Passwords are your electronic identity, anything happening under your password is you, just in the same way a bank doesnt care if you have given your pin number to someone or wrote it on your card and then somebody takes the card and withdraws your money, the bank will say well thats not our issue, that must have been you. The company should treat this as a if someone sends an innapropriatte email or performs innapropriatte activity activity under your password then the company will treat that as you (this can be seen as a bit of fear tactics but it is putting ownership back onto the users. Make managers responsible for there staff, dont have the local book where everyone lists their password,or post it notes all over the place with passwords. By making management responsible this helps enforse behaviours.

Encourage the concept of passwords being not just a single word but a simple phrase. The average user thinks I have to think of one word and add a number, but if you get them to do simple phrases, it adds to the complexity of the password and can make it easy to remember e.g. a password of "my2children" is harder to guess then "Tommy" assuming that someone knows that the user has a child called tommy. The concept of password phrases is foreign to most and some passwords have limits to the number of characters, this is where you can get people to use the first letter of a phrase e.g. "My two kids eat dinner" could be a password of M2KED which is hard to remember if people thought I have to have a odd password, but as a user if they think oh its a phrase then it is easy to make sense. Most companies dont invest time in educating users on passwords and how to come up with an effective password or why it is important, we simply expect users to follow the rules and that should be enough, yet this is the base security 101 that should be invested by a company, change the culture and they will follow it without relying on the rules to manadate it (not that I would never have rules, but it is more important to get the culture right then the rules.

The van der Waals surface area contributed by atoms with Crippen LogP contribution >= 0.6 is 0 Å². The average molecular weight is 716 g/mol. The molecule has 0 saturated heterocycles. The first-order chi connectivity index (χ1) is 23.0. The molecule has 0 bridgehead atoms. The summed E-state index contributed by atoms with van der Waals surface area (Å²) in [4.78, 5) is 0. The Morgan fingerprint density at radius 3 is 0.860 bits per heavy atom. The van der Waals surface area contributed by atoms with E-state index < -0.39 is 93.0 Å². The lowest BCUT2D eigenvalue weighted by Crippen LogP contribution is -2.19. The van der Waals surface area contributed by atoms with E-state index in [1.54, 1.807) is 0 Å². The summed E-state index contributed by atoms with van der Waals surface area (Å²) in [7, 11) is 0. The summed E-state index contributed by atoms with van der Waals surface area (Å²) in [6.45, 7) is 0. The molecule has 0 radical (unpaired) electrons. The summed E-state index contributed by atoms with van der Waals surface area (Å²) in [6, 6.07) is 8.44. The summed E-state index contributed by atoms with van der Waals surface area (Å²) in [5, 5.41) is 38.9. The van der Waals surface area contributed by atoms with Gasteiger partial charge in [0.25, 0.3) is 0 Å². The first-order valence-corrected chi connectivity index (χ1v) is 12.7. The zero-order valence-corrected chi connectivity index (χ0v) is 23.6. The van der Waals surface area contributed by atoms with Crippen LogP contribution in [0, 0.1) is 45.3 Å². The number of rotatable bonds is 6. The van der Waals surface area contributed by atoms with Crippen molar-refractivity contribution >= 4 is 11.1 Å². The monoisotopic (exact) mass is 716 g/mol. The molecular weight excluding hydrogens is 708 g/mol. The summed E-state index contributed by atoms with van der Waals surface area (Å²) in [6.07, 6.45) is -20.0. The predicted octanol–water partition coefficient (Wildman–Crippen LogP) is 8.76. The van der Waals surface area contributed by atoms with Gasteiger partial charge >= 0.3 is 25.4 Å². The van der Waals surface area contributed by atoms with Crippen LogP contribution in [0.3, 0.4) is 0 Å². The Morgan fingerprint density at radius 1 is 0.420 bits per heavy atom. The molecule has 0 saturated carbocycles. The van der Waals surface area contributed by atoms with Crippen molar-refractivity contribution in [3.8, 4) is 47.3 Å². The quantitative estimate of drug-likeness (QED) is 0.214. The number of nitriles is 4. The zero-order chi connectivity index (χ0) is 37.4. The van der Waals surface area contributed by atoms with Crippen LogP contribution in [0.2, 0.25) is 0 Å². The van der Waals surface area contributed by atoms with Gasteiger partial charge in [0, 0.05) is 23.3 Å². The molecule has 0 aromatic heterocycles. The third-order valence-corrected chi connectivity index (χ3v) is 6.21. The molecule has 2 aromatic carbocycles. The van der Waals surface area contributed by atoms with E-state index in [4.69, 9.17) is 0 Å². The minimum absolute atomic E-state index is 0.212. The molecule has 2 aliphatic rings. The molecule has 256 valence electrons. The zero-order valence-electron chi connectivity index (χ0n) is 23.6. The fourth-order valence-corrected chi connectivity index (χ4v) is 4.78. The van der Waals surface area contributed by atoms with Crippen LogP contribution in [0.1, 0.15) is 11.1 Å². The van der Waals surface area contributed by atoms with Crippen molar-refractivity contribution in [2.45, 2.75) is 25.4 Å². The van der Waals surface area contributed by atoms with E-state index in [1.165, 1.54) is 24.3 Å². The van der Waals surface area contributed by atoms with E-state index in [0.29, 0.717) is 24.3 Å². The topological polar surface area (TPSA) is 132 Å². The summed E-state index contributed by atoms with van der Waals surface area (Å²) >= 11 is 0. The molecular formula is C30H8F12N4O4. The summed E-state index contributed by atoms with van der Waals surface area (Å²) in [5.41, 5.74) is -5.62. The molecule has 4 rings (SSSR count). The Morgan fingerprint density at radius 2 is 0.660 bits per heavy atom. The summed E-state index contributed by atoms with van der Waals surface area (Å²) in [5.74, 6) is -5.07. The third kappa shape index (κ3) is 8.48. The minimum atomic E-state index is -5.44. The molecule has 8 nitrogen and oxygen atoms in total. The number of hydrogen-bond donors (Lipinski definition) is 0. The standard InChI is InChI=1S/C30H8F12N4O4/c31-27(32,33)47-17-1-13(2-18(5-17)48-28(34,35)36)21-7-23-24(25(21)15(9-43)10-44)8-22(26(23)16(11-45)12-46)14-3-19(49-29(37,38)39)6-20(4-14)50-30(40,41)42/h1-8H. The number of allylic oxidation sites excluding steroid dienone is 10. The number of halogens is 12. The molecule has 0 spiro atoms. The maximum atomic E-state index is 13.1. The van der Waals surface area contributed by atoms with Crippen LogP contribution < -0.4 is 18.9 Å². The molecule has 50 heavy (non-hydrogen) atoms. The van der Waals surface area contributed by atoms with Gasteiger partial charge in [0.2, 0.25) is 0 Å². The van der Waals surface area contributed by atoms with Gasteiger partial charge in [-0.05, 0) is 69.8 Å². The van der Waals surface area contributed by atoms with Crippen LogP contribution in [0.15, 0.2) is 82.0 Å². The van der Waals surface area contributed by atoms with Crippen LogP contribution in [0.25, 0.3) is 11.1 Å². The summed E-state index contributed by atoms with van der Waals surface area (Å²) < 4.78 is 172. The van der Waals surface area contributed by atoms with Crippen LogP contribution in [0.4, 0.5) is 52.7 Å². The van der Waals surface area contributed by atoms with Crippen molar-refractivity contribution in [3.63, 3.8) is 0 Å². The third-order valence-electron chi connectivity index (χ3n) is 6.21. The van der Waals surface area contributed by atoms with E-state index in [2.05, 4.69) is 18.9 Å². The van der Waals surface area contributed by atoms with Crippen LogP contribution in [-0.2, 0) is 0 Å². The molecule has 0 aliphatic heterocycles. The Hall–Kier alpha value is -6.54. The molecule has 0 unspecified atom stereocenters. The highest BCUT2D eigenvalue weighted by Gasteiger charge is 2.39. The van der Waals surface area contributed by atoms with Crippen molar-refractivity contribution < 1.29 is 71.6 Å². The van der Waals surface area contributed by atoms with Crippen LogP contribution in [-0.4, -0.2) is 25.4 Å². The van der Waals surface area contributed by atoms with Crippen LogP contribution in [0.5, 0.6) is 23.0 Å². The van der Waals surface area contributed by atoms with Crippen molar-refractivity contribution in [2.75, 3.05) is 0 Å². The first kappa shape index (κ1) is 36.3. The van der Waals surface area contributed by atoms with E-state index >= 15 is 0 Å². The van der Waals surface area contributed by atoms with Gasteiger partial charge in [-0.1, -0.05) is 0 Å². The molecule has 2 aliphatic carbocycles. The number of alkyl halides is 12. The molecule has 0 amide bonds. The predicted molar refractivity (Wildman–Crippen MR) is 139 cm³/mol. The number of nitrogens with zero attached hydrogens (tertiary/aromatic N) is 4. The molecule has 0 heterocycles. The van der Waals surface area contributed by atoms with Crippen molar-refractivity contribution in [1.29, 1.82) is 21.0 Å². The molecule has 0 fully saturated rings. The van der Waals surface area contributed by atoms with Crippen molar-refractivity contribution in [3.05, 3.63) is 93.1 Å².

Well thats my opinion Scott Henderson Australia

Suggestions

08:28, 13 May 2005 (MDT)

Suggestions

First of all, remember the old trade-off between user convenience and security. Typically the stronger the password, the less convenience to the user. So the user will modify their habits to make things convenient. For example, writing down their password and stick in under the keyboard.

Next, if you are trying to come up with a solid password management policy, get buy-in from senior managers first and then let the politics of the password pilyc flow down from the top. The 8th layer of the OSI model. If management doesn't support you, it's not going to do any good trying to enforce policy without a hammer behind the fist.

As far as challenge questions go, the question set should be simple but yet not something that other users know about the person - when the questions are presented as a set. For example, I would consider using this set:

What is your favourite colour? (People's hair colour changes - don't use)

What is your mother's maiden name?

What are the last 4 digits of your social security number?

This would be a solid challenge set for regular users who do not have sweeping access to directory/file systems. I would use a different set of challenge questions for network administrators and keep that under wraps just to deter social engineering.

Lastly, if you are creating a security/password policy from scratch, start with tight security and loosen later (rather than loose security and tighten later). Users scream when you take away something, but when you give them something they don't have they are your best friend.

--Mgoddard 11:51, 17 May 2005 (MDT)